First, the employee’s obligation to personally pay for the office rent or supplies must be specifically required under their contract of employment. To prove this, the employee must have their employer sign and provide a Form T2200, Declaration of Conditions of Employment, before they can deduct the expense.
Second, once an expense like electricity bills or rent meet the criteria under subsection 8(1), there are further limiting rules under 8(13). In particular, for an eligible expense to be deductible, the work space must be either: (a) the employee’s principal place of employment, or (b) used by the employee exclusively for the purpose of earning income from employment and used on a regular and continuous basis for meeting customers or other persons in the ordinary course of performing the duties of employment.
Given that many employees are now being required by their employers to work from home and are abiding by the government’s request to self-quarantine and avoid personal contact with others, the issue arises as to whether online virtual meetings and conference calls can cause an employee’s home office to be viewed as a place where that employee regularly meets customers (keeping in mind that the home office must be used “exclusively” for the purpose of earning income from employment). In the past, the CRA has taken the position that virtual/skype meetings and conference calls do not count as meetings.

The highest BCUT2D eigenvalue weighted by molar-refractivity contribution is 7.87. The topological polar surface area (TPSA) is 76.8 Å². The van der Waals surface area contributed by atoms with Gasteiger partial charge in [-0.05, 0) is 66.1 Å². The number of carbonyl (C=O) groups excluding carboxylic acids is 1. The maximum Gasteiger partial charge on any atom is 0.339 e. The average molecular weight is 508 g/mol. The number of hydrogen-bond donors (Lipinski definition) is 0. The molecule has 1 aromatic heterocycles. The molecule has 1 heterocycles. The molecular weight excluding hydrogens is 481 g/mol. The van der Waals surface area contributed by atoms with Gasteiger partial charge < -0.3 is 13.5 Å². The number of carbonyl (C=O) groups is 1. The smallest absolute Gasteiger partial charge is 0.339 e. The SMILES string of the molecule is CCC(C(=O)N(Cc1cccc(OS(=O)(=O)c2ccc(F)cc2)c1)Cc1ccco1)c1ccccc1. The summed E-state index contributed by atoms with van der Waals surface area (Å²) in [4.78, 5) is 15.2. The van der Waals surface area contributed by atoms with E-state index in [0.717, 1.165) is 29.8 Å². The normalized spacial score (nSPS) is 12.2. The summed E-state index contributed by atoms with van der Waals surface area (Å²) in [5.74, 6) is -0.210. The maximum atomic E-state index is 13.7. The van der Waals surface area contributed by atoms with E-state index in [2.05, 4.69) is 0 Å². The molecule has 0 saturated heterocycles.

In light of how the current pandemic is causing the location of work to rapidly change, however, we suspect it will only be a matter of time before the Tax Court is called upon to express its views.
In regards to whether or not the work space is the place where an employee “principally performs” his or her work duties, there is no guidance on how this performance is calculated, and it’s not clear if a short (e.g., one- or two-month) stint of mandatory work from home would qualify, or if the performance is evaluated on an annual basis.
As more and more employers are moving towards “hotelling,” where employees no longer have an assigned space at the employer’s office — and there may in fact be more employees than available workspaces on a given day — many employees have already been working at least part time from home. As a consequence, even if measured on an annual basis, with the ability to work remotely accelerating, more and more employees will be working more than 50% of their time from home rather than at their employer’s office.
If an expense is deductible by an employee in determining their taxable income for income tax purposes, there’s also corresponding GST/HST relief. In particular, section 253 of the Excise Tax Act provides a rebate to certain employees for the GST/HST paid on expenses that are deductible in computing the employee's income from employment under the Income Tax Act.